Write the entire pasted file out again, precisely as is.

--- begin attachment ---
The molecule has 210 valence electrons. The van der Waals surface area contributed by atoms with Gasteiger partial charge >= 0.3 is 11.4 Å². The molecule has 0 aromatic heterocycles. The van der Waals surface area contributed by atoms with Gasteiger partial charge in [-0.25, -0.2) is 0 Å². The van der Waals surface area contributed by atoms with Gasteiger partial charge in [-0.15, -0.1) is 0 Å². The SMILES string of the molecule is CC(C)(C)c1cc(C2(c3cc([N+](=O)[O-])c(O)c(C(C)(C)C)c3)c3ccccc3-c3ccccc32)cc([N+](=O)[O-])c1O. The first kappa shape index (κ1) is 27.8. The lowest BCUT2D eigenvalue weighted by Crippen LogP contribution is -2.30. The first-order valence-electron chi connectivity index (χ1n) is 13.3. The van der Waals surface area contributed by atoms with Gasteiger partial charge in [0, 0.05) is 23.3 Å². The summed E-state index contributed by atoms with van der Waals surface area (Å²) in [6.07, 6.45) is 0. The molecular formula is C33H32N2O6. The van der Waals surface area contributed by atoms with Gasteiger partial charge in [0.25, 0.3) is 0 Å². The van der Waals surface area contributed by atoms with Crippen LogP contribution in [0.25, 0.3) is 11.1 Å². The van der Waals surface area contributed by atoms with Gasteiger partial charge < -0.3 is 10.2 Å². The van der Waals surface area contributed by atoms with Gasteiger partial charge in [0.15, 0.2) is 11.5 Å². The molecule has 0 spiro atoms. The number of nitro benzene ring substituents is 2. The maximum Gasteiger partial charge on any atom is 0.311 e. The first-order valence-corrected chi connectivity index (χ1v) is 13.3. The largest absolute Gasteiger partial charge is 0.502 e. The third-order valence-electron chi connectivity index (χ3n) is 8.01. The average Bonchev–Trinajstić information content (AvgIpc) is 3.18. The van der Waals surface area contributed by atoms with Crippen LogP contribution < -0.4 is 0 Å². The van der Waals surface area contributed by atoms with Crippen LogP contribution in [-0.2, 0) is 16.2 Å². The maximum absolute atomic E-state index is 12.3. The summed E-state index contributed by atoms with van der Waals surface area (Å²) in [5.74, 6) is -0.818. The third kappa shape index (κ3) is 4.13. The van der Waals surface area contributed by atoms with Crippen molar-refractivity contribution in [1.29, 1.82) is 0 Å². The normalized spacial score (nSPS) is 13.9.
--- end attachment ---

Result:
The molecule has 210 valence electrons. The van der Waals surface area contributed by atoms with Gasteiger partial charge >= 0.3 is 11.4 Å². The molecule has 0 aromatic heterocycles. The van der Waals surface area contributed by atoms with Gasteiger partial charge in [-0.25, -0.2) is 0 Å². The van der Waals surface area contributed by atoms with Gasteiger partial charge in [-0.15, -0.1) is 0 Å². The SMILES string of the molecule is CC(C)(C)c1cc(C2(c3cc([N+](=O)[O-])c(O)c(C(C)(C)C)c3)c3ccccc3-c3ccccc32)cc([N+](=O)[O-])c1O. The first kappa shape index (κ1) is 27.8. The lowest BCUT2D eigenvalue weighted by Crippen LogP contribution is -2.30. The first-order valence-electron chi connectivity index (χ1n) is 13.3. The van der Waals surface area contributed by atoms with Gasteiger partial charge in [0, 0.05) is 23.3 Å². The summed E-state index contributed by atoms with van der Waals surface area (Å²) in [6.07, 6.45) is 0. The molecular formula is C33H32N2O6. The van der Waals surface area contributed by atoms with Gasteiger partial charge in [0.25, 0.3) is 0 Å². The van der Waals surface area contributed by atoms with Crippen LogP contribution in [0.25, 0.3) is 11.1 Å². The van der Waals surface area contributed by atoms with Gasteiger partial charge < -0.3 is 10.2 Å². The van der Waals surface area contributed by atoms with Gasteiger partial charge in [0.15, 0.2) is 11.5 Å². The molecule has 0 spiro atoms. The number of nitro benzene ring substituents is 2. The maximum Gasteiger partial charge on any atom is 0.311 e. The first-order valence-corrected chi connectivity index (χ1v) is 13.3. The largest absolute Gasteiger partial charge is 0.502 e. The third-order valence-electron chi connectivity index (χ3n) is 8.01. The average Bonchev–Trinajstić information content (AvgIpc) is 3.18. The van der Waals surface area contributed by atoms with Crippen LogP contribution < -0.4 is 0 Å². The van der Waals surface area contributed by atoms with Crippen LogP contribution in [-0.2, 0) is 16.2 Å². The maximum absolute atomic E-state index is 12.3. The summed E-state index contributed by atoms with van der Waals surface area (Å²) in [5.74, 6) is -0.818. The third kappa shape index (κ3) is 4.13. The van der Waals surface area contributed by atoms with Crippen molar-refractivity contribution in [1.29, 1.82) is 0 Å². The normalized spacial score (nSPS) is 13.9.